PRESS RELEASE – FOR IMMEDIATE RELEASE
24% increase in abortions where baby had Down’s syndrome, as landmark case against UK Govt to be heard by Court of Appeal
21 June 2022 – The most recent abortion statistics released by the Department of Health and Social Care today show 859 abortions where a baby had Down’s syndrome in 2021, an increase of 23.95% from 2020.
The statistics also show a 71% increase in late-term abortions at 24 weeks gestation or over where the baby had Down’s syndrome, increasing from 14 in 2020 to 24 in 2021.
There was also a 9% increase in the overall number of abortions for babies with disabilities, increasing from 3,083 in 2020 to 3,370 in 2021. The number of late-term abortions at 24 weeks gestation or over where the baby has a disability increased by 20% from 229 to 274.
There was also an increase of 14% in the number of abortions where a baby had a cleft lip and palate, rising from 35 in 2020 to 40 in 2021. The number of late-term abortions at 24 weeks gestation or over where the baby had cleft lip and palate, increased by 100% from 3 to 6.
Under the current law, abortion is allowed up to birth if a baby has a disability including Down’s syndrome.
The actual numbers are probably higher than reported due to underreporting of disability abortion statistics. A 2013 review showed 886 abortions for Down’s syndrome in England and Wales in 2010 but only 482 were reported in abortion statistics from the Department of Health and Social Care. The underreporting was confirmed by a 2014 Department of Health and Social Care review.
The private availability of cfDNA testing (otherwise known as NIPT) is likely already leading to an increase in the numbers of children with Down’s syndrome being screened out by termination. The rolling-out of these tests on the NHS, who were already recommending the private tests to expectant mothers, may also be having an impact on the number of terminations.
An investigation by The Sunday Times found that the number of babies born with Down’s syndrome has fallen by 30% in NHS hospitals that have introduced the new form of screening.
The figures, which were released by 26 hospital trusts in England under freedom of information laws, account for about a fifth of the hospital trusts that offer maternity services. They show that more women who have the new test go on to have abortions.
This situation is set to get worse as the Government’s evaluative implementation of Non-Invasive Prenatal Testing as part of the Fetal Anomaly Screening Programme gets underway.
The Court of Appeal has announced that on 13 July it will be hearing a landmark case against the UK Government over the current discriminatory abortion law that allows abortion up to birth for Down’s syndrome.
Heidi Crowter, a 26-year-old woman from Coventry who has Down’s syndrome, together with Máire Lea-Wilson from Brentford, West London, whose three-year-old son Aidan has Down’s syndrome, is challenging the UK Government over a disability clause in the current law.
Heidi Crowter is a self-advocate who has campaigned for the last five years for equal treatment for those with Down’s syndrome in all areas of life.
Máire Lea-Wilson was placed under pressure to have an abortion when a 34-week scan revealed her son had Down’s syndrome.
Heidi and her team have crowdfunded over £136,000 for the case.
Polling has shown that the majority of people in England, Wales and Scotland feel that disability should not be a grounds for abortion at all, with only one in three people thinking it is acceptable to ban abortion for gender or race but allow it for disability.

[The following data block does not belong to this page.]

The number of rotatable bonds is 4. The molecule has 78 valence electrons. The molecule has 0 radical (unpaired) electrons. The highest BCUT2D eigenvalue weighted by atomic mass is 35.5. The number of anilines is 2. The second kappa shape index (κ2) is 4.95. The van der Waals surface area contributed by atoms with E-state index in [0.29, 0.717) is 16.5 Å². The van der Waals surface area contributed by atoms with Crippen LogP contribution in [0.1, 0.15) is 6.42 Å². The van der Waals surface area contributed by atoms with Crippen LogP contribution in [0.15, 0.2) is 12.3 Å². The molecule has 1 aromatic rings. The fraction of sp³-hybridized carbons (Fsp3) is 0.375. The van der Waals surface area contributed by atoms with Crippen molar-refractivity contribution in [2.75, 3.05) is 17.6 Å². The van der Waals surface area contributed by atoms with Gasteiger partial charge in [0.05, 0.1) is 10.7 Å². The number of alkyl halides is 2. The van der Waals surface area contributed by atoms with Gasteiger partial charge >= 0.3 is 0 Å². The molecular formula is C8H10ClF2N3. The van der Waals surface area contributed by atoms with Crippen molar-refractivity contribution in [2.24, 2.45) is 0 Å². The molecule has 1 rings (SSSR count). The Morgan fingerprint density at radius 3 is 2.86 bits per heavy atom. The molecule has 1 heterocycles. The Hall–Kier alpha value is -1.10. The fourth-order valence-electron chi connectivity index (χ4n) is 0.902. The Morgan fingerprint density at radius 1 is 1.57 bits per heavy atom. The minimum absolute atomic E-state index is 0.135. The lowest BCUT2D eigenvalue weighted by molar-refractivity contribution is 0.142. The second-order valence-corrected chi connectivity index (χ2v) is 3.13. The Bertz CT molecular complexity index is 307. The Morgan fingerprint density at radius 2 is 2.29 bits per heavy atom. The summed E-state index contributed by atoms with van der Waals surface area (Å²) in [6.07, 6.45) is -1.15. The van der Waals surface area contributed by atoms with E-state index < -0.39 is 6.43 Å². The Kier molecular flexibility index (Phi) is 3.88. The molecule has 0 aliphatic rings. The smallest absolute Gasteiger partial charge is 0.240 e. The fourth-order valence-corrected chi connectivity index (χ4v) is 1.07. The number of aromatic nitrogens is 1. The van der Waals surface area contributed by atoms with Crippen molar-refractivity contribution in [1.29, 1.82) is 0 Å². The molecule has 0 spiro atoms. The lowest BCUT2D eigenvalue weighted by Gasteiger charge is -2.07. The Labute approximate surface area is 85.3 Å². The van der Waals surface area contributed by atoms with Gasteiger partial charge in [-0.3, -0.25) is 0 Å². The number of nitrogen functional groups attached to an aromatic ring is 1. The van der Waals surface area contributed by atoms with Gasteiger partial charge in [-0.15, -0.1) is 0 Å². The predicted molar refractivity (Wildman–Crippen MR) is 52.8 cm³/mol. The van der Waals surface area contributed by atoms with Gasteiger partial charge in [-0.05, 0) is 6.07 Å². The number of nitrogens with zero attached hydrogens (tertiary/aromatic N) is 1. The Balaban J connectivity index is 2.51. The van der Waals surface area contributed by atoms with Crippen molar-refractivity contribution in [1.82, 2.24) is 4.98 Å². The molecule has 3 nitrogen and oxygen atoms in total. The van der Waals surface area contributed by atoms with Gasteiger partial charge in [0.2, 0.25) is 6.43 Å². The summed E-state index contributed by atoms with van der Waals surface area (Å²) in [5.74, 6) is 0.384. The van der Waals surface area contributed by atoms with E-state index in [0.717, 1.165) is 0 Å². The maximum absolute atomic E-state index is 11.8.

Heidi and her legal team have set up a CrowdJustice crowdfunding page to help raise funds for legal proceedings, pay for legal advice and prepare for the case. To find out more and to make a contribution to the next stage of the case visit:www.crowdjustice.com/case/downrightdiscrimination/
Lynn Murray, spokesperson for the Don’t Screen Us Out campaign said:
“As a mother of a 22-year-old daughter who has Down’s syndrome, I see every day the unique value she brings to our family and the positive impact she has on others around her.
It is deeply concerning that despite the leaps that advocacy groups have made in raising awareness in support of people with Down’s syndrome, abortion in the case of Down’s syndrome is still so commonplace and widespread in the UK. In fact, we hear from parents all the time how abortion was repeatedly presented to them in the hospital as an obvious solution following the receipt of the news that their baby had Down’s syndrome.
The Government implementation of NIPT in NHS Hospitals began on 1st June last year and projections show that there will likely be a steep increase in the numbers of children with Down’s syndrome screened out by termination unless there is an immediate intervention.
In England and Wales, around 90% of babies diagnosed with Down’s syndrome are aborted. This raises questions for the Government about the purpose of prenatal screening and a law which encourages this situation to occur.”
- For more information on the Don’t Screen Us Out campaign, see our website www.dontscreenusout.org or email email@example.com
- For interviews, contact Don’t Screen Us Out spokesperson Lynn Murray on 07840 966 736 or email firstname.lastname@example.org
- The abortion statistics report from the Department of Health and Social Care for England and Wales for 2021 are available here.
- High-resolution photos of Don’t Screen Us Out events which can be used by the media are available here: https://www.flickr.com/photos/dontscreenusout/albums
- Heidi’s Facebook page:
- Previous news coverage featuring Heidi Crowter:
- Sky News – https://www.youtube.com/watch?v=Qz0pU7TKqb0
- Victoria Derbyshire Show – https://www.youtube.com/watch?v=eeNuWj3xhbM
- Channel 5 News – https://www.youtube.com/watch?v=eeNuWj3xhbM